The winter’s tale: shares sell slower when it snows
To get an edge in trading, check the weather forecast.
In 2019 the New York Stock Exchange (NYSE) applied for permission to plop a new piece of kit on the roof of its data centre in Mahwah, New Jersey. The microwave antenna was controversial as soon as the town’s zoning board said it could go ahead – the approval granted only enough capacity for one provider.
The new antenna bypassed the wired ‘last mile’, which is in fact about a quarter of a mile of fibre optic cable running from the nearest commercial antennae to the Mahwah data centre. To customers happy to pay NYSE as much as $45,000 for access, the new antenna would open the door to the awesome prize of fractionally lower latency. Those that cannot do so will be losers in the data race.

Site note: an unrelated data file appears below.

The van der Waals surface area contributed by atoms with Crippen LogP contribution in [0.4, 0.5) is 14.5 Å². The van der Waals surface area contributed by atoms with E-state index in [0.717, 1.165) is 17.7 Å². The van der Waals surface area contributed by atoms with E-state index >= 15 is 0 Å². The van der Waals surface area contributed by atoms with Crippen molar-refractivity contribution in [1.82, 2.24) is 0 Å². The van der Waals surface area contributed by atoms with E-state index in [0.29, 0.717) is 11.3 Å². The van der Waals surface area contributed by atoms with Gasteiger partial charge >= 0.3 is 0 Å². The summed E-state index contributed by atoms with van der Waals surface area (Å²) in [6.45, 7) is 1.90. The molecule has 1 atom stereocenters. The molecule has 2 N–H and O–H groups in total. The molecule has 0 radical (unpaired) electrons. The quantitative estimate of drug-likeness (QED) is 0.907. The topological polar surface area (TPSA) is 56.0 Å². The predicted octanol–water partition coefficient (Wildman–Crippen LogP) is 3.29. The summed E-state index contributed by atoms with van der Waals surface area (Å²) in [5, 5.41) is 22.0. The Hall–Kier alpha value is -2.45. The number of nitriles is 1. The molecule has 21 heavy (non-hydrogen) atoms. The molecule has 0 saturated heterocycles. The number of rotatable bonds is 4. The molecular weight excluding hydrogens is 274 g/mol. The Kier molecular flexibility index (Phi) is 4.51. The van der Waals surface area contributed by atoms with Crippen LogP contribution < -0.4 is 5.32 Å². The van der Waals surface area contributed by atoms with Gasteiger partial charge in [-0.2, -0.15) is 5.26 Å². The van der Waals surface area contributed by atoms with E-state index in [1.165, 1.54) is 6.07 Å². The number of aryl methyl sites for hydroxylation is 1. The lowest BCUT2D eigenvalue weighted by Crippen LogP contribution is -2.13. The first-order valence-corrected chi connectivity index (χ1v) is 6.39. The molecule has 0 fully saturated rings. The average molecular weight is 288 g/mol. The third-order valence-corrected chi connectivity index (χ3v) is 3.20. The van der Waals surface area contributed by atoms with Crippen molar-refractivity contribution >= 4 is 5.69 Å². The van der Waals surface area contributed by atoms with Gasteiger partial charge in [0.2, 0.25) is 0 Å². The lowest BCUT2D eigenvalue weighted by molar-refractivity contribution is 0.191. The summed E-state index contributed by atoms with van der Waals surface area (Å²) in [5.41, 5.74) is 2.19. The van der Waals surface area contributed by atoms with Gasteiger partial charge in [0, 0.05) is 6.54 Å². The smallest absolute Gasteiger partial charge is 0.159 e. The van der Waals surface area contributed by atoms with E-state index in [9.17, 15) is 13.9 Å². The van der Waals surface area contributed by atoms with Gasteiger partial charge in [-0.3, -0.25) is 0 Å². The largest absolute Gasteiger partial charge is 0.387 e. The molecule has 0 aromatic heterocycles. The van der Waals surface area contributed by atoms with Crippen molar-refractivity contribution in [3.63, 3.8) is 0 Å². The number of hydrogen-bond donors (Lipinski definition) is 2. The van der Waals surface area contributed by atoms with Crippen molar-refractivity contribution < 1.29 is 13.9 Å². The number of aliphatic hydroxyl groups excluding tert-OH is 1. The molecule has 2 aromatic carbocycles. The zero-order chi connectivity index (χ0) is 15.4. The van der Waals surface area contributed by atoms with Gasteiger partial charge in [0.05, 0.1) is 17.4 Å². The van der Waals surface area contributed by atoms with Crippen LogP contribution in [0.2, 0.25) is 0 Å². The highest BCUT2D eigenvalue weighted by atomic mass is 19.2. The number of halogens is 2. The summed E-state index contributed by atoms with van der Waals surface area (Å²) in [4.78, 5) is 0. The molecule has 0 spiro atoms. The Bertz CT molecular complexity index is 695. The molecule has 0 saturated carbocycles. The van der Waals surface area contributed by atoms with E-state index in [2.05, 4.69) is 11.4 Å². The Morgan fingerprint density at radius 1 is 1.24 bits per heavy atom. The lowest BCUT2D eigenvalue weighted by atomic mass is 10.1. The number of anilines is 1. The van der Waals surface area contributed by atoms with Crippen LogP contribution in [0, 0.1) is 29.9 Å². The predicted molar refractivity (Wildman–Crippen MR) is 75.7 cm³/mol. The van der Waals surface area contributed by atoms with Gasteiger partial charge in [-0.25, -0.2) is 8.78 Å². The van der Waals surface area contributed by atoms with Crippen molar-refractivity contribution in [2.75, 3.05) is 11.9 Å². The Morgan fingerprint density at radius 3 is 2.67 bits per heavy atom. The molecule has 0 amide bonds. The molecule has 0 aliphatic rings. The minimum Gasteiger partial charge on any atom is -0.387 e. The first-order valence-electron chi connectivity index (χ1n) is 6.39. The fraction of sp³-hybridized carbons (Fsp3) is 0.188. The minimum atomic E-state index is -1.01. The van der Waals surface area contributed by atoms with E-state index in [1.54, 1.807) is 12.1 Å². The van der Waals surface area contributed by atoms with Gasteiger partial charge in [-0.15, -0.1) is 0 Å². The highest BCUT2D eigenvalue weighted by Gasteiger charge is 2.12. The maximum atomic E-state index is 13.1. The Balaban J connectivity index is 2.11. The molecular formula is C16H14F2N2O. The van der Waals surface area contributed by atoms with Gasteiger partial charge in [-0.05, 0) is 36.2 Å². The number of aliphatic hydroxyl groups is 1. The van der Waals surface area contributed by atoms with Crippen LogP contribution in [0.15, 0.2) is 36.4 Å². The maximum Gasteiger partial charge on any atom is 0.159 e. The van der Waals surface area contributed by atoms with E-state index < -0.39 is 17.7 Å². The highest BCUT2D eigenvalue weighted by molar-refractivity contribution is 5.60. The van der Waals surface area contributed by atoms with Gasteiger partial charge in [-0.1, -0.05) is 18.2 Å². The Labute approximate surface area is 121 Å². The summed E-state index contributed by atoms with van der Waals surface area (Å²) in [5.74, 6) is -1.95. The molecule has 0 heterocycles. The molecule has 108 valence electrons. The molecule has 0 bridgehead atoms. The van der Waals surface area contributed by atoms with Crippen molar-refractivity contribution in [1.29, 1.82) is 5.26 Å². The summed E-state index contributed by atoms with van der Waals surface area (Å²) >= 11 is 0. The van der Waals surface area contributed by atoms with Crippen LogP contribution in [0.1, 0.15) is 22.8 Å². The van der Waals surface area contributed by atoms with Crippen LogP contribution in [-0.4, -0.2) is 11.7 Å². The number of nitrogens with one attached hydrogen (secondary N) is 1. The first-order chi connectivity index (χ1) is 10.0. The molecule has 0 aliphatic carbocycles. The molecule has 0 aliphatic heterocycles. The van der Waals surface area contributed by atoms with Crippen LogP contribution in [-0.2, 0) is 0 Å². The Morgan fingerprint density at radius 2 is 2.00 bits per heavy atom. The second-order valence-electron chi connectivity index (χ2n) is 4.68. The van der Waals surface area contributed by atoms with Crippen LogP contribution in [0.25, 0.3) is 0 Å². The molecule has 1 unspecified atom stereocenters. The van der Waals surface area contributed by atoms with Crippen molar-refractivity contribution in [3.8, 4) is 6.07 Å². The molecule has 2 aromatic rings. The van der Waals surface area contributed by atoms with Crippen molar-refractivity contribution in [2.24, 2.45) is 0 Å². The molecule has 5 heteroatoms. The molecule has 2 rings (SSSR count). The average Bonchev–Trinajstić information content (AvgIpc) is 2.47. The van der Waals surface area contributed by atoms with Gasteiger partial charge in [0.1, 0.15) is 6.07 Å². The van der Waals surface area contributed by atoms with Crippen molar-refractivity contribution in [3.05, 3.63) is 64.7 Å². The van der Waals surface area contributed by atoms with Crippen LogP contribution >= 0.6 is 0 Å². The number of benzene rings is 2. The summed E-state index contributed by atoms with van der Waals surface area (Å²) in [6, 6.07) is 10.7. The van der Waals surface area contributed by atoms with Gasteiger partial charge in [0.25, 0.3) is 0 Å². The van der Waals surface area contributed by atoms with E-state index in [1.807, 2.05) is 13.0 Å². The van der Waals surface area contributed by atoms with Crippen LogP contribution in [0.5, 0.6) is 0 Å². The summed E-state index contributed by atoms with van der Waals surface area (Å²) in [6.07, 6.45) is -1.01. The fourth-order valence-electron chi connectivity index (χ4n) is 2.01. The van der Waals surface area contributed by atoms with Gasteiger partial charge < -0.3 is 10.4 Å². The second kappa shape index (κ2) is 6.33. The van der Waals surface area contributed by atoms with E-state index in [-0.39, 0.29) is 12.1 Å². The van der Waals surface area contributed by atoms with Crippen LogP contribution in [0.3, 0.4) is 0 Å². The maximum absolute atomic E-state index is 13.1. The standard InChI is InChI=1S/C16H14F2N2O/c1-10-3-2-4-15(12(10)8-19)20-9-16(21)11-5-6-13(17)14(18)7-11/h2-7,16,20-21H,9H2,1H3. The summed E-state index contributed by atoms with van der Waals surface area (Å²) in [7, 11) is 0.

The stakes were high. Market makers, including Virtu Financial, complained to the Securities and Exchange Commission (SEC) that the arrangement gave a monopoly to NYSE’s own connectivity division, Secure Transaction Financial Infrastructure.
The move, said Virtu, had the effect of moving the NYSE’s “floor” to the roof of its data centre.